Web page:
Burke Mountain hosted an official ribbon cutting for their new wind turbine with Vermont Governor Peter Shumlin on Wednesday, Oct. 26. The new wind turbine, installed in August 2011, was designed by Vermont-based Northern Power Systems.

Looming 121 feet over the summit of Burke Mountain, the wind turbine is expected to produce just under 300,000 kilowatt hours, approximately 15% of the mountain’s electricity use.

Burke is one of only four mountains in the country to have a wind turbine and the second in Vermont, following Bolton Valley. The addition of the wind turbine exemplifies Burke’s dedication to becoming a more sustainable and sensible ski resort. And it doesn't stop there.

Burke Mountain Wind Turbine

Nils Behn from Alteris Renewables, Burke Mountain's General Manager Tim McGuire, Vermont Governor Peter Shumlin and CEO of Northern Power Systems John Danner pose at the base of the wind turbine. Photo Courtesy of Herb Swanson.

Burke recently unveiled plans for low-density residential neighborhoods that reflects thoughtful growth and a high degree of energy efficiency. The resort is partnering with Michael Graves, a world-renowned resort planner, whose work spans a diverse array of buildings around the world including offices, private buildings, post-modern icons such as the Portland Building in Oregon and the Humana Building in Louisville, Ky.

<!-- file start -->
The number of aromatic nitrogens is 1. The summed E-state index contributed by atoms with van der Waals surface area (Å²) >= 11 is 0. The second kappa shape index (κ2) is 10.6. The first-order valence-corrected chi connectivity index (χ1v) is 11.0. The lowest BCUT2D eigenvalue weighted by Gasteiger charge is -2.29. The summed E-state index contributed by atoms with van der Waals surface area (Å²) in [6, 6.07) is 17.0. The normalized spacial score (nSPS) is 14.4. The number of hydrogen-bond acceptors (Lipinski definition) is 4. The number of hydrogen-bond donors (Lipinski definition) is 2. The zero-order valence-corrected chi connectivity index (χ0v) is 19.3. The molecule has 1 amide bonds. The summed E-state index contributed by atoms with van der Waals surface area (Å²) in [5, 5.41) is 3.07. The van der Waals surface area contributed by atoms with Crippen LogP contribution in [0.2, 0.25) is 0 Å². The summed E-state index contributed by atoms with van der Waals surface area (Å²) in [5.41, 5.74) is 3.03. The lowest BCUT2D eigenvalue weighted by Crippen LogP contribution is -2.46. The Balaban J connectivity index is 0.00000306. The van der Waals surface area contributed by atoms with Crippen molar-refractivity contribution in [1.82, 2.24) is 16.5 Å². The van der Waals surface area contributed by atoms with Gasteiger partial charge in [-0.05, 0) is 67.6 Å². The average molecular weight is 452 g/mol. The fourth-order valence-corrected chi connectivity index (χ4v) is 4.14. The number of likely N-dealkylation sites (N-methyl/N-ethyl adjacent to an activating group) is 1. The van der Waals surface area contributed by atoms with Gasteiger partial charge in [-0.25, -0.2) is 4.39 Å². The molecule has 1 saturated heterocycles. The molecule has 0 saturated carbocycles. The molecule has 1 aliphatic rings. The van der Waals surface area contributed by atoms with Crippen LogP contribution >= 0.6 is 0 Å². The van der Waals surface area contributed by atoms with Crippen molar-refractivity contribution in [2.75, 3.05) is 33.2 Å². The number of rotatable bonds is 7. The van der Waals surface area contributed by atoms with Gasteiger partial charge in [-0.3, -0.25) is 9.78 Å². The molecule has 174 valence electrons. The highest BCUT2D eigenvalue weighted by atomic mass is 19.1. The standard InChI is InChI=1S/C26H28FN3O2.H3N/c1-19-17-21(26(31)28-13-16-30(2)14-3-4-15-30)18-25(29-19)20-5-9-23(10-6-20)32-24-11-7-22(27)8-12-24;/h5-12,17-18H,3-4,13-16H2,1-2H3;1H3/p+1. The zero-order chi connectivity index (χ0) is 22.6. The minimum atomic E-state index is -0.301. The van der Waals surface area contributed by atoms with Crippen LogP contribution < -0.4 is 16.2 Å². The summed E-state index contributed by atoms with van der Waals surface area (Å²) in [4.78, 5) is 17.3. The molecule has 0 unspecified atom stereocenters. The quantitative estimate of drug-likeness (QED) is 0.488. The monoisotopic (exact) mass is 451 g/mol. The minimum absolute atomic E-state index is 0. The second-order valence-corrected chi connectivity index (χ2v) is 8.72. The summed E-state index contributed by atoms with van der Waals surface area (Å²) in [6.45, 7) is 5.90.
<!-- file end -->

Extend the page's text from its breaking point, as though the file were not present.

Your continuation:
“We are taking the lead on redefining how resort real estate will be sold in the future,” Vice President and General Manager Tim McGuire said. “Our sensible approach is to only release and build in very limited quantities. Our homes will be a reflection of the mountain, the local community and all the beauty this part of Vermont has to offer. In fact, this is first new neighborhood in nearly a decade. Most importantly, the ski and ride experience will remain authentic.”

Burke wind tower

Burke's new wind turbine produces almost the same energy needed to run the new Mid Burke Express chairlift. Photo Courtesy of Burke Mountain Resort.

Burke is also examining how community farming could play a role in this development. And don't worry, this isn't just smoke and mirrors for urban sprawl.

“There are no plans for a resort village,” McGuire said. “We know Burke loyalists appreciate, and future guests will appreciate, the small town and authentic Vermont experience not found at other resort locations.”

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